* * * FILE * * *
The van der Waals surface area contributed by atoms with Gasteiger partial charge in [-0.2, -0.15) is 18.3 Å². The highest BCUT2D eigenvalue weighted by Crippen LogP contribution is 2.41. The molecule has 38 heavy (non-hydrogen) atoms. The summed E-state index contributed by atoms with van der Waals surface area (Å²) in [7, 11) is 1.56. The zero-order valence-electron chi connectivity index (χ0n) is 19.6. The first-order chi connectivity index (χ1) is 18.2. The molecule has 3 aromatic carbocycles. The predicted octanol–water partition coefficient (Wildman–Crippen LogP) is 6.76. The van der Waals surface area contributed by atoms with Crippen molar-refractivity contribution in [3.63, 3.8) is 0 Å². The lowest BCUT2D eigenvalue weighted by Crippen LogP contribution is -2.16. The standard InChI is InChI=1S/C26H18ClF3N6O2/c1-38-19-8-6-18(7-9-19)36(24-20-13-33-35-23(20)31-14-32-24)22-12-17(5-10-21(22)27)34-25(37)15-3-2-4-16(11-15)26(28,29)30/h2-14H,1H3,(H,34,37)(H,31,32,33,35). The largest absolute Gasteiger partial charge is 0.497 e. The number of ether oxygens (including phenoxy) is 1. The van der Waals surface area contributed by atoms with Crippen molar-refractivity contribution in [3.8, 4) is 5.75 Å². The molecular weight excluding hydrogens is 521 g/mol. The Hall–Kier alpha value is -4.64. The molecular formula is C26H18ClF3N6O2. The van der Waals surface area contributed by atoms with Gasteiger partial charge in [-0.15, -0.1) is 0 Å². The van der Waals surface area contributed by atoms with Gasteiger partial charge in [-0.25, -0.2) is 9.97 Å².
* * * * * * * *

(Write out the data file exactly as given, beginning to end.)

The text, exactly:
The van der Waals surface area contributed by atoms with Gasteiger partial charge in [-0.2, -0.15) is 18.3 Å². The highest BCUT2D eigenvalue weighted by Crippen LogP contribution is 2.41. The molecule has 38 heavy (non-hydrogen) atoms. The summed E-state index contributed by atoms with van der Waals surface area (Å²) in [7, 11) is 1.56. The zero-order valence-electron chi connectivity index (χ0n) is 19.6. The first-order chi connectivity index (χ1) is 18.2. The molecule has 3 aromatic carbocycles. The predicted octanol–water partition coefficient (Wildman–Crippen LogP) is 6.76. The van der Waals surface area contributed by atoms with Crippen molar-refractivity contribution in [3.63, 3.8) is 0 Å². The lowest BCUT2D eigenvalue weighted by Crippen LogP contribution is -2.16. The standard InChI is InChI=1S/C26H18ClF3N6O2/c1-38-19-8-6-18(7-9-19)36(24-20-13-33-35-23(20)31-14-32-24)22-12-17(5-10-21(22)27)34-25(37)15-3-2-4-16(11-15)26(28,29)30/h2-14H,1H3,(H,34,37)(H,31,32,33,35). The largest absolute Gasteiger partial charge is 0.497 e. The number of ether oxygens (including phenoxy) is 1. The van der Waals surface area contributed by atoms with Crippen molar-refractivity contribution in [3.8, 4) is 5.75 Å². The molecular weight excluding hydrogens is 521 g/mol. The Hall–Kier alpha value is -4.64. The molecular formula is C26H18ClF3N6O2. The van der Waals surface area contributed by atoms with Gasteiger partial charge in [-0.15, -0.1) is 0 Å². The van der Waals surface area contributed by atoms with Gasteiger partial charge in [-0.25, -0.2) is 9.97 Å².